Inclusion of the food industry will have a cascading impact on farm and allied sectors.

The Union cabinet recently approved a proposal to offer as much as INR 1.45 trillion in incentives to persuade global companies in 10 sectors, including automobiles, drugs, and textiles, to set up factories in India as they look to diversify their supply chains amid US-China tension.

The scheme aims to bring more investments into sectors that offer substantial potentials, such as batteries for consumer electronics, electric vehicles, and clean energy projects. According to Anand Ramanathan, a partner at consulting firm Deloitte India, the food industry’s inclusion would have a cascading impact on farm and allied sectors.

The move will attract investments from foreign manufacturers and come when automakers are planning to shift a part of their supply chain network out of China to avoid disruptions in operations.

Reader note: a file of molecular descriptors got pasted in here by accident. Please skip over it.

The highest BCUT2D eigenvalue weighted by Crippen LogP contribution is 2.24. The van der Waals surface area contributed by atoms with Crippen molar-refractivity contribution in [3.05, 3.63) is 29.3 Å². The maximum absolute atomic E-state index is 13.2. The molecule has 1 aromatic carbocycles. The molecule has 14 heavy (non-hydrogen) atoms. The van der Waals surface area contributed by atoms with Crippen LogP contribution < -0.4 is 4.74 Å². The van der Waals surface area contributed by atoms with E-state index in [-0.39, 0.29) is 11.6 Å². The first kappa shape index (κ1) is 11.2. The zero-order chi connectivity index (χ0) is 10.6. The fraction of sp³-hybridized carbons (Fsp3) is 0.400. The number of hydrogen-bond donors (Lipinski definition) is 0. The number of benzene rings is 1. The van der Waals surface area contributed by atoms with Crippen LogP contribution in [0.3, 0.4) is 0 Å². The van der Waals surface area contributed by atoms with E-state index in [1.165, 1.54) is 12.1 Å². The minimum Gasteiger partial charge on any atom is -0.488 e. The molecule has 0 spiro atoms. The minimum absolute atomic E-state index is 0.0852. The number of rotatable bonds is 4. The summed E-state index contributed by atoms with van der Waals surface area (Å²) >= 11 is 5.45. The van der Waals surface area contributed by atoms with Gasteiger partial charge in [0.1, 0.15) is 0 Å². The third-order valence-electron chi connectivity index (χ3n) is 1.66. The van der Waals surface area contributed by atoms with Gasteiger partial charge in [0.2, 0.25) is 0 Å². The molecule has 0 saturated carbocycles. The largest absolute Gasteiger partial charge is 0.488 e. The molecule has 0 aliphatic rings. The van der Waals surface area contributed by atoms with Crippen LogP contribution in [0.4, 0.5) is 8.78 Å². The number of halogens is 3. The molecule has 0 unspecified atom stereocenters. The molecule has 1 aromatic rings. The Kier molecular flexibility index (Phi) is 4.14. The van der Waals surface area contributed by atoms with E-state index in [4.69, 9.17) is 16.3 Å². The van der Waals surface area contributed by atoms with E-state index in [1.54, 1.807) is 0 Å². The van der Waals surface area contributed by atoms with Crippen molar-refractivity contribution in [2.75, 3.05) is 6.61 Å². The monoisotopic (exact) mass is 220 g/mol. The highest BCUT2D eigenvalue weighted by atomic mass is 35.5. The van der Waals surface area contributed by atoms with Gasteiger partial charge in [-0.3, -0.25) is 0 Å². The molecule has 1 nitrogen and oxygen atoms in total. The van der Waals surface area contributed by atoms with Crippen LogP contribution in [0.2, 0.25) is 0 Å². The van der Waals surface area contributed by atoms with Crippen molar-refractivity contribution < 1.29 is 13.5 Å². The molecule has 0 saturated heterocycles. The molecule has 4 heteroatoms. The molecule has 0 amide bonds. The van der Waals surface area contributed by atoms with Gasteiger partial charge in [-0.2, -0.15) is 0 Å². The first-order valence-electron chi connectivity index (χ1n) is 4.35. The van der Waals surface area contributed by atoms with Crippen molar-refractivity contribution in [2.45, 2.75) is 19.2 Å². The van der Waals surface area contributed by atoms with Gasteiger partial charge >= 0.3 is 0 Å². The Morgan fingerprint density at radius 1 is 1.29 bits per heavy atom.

The expansion of the production linked incentive (PLI) scheme, which is already in force for electronics production since April, to other sectors will also help create jobs, Union Minister Prakash Javadekar told reporters. “This will benefit all sections of society,” said Javadekar. The PLI scheme now offers manufacturers benefits worth Rs 1.97 trillion, including those for electronics production.

Finance Minister Nirmala Sitharaman, who was present at the press briefing, said the decision aimed to give necessary support to “critical and sunrise sectors” with the idea of making India a part of the global supply chain. There is no cap on the number of companies that can apply to avail of benefits offered under the scheme, Sitharaman said.

The government last year slashed the corporate tax rate for new manufacturers and businesses not availing of any tax breaks to boost investments. Still, a demand slump resulted in a lukewarm response. The government wants to boost manufacturing and is simultaneously pursuing Rs 100 trillion investments into infrastructure over the next few years to steer the economy out of its current slump.